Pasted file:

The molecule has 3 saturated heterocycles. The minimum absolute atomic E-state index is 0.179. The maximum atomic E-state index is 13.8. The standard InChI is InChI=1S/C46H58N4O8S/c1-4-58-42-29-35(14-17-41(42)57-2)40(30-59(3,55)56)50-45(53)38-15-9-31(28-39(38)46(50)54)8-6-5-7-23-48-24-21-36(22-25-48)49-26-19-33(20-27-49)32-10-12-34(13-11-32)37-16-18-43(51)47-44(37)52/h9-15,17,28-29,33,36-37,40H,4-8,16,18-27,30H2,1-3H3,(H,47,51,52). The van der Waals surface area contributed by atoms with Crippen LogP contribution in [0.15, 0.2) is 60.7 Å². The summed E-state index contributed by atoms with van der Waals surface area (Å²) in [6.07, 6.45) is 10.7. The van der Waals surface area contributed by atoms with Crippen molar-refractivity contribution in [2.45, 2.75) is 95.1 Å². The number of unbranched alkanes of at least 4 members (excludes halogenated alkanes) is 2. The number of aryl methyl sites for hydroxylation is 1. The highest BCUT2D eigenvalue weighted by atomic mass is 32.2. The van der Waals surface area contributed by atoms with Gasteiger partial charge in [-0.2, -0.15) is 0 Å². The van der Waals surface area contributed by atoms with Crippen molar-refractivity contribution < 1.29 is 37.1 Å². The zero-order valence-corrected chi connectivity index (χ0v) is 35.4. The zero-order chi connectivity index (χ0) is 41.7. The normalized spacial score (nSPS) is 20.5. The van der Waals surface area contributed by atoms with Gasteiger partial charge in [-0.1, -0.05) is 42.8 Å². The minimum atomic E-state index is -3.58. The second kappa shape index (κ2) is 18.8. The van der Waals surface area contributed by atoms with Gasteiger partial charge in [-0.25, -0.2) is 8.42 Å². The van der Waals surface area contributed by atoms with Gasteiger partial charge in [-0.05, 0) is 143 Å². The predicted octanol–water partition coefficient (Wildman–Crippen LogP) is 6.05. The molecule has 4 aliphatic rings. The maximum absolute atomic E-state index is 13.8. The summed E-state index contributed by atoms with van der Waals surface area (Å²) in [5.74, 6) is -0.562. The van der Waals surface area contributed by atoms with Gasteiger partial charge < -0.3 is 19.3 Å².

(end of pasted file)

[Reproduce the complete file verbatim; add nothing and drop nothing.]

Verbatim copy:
The molecule has 3 saturated heterocycles. The minimum absolute atomic E-state index is 0.179. The maximum atomic E-state index is 13.8. The standard InChI is InChI=1S/C46H58N4O8S/c1-4-58-42-29-35(14-17-41(42)57-2)40(30-59(3,55)56)50-45(53)38-15-9-31(28-39(38)46(50)54)8-6-5-7-23-48-24-21-36(22-25-48)49-26-19-33(20-27-49)32-10-12-34(13-11-32)37-16-18-43(51)47-44(37)52/h9-15,17,28-29,33,36-37,40H,4-8,16,18-27,30H2,1-3H3,(H,47,51,52). The van der Waals surface area contributed by atoms with Crippen LogP contribution in [0.15, 0.2) is 60.7 Å². The summed E-state index contributed by atoms with van der Waals surface area (Å²) in [6.07, 6.45) is 10.7. The van der Waals surface area contributed by atoms with Crippen molar-refractivity contribution in [2.45, 2.75) is 95.1 Å². The number of unbranched alkanes of at least 4 members (excludes halogenated alkanes) is 2. The number of aryl methyl sites for hydroxylation is 1. The highest BCUT2D eigenvalue weighted by atomic mass is 32.2. The van der Waals surface area contributed by atoms with Gasteiger partial charge in [-0.2, -0.15) is 0 Å². The van der Waals surface area contributed by atoms with Crippen molar-refractivity contribution < 1.29 is 37.1 Å². The zero-order valence-corrected chi connectivity index (χ0v) is 35.4. The zero-order chi connectivity index (χ0) is 41.7. The normalized spacial score (nSPS) is 20.5. The van der Waals surface area contributed by atoms with Gasteiger partial charge in [-0.1, -0.05) is 42.8 Å². The minimum atomic E-state index is -3.58. The second kappa shape index (κ2) is 18.8. The van der Waals surface area contributed by atoms with Gasteiger partial charge in [-0.25, -0.2) is 8.42 Å². The van der Waals surface area contributed by atoms with Gasteiger partial charge in [-0.05, 0) is 143 Å². The predicted octanol–water partition coefficient (Wildman–Crippen LogP) is 6.05. The molecule has 4 aliphatic rings. The maximum absolute atomic E-state index is 13.8. The summed E-state index contributed by atoms with van der Waals surface area (Å²) in [5.74, 6) is -0.562. The van der Waals surface area contributed by atoms with Gasteiger partial charge < -0.3 is 19.3 Å².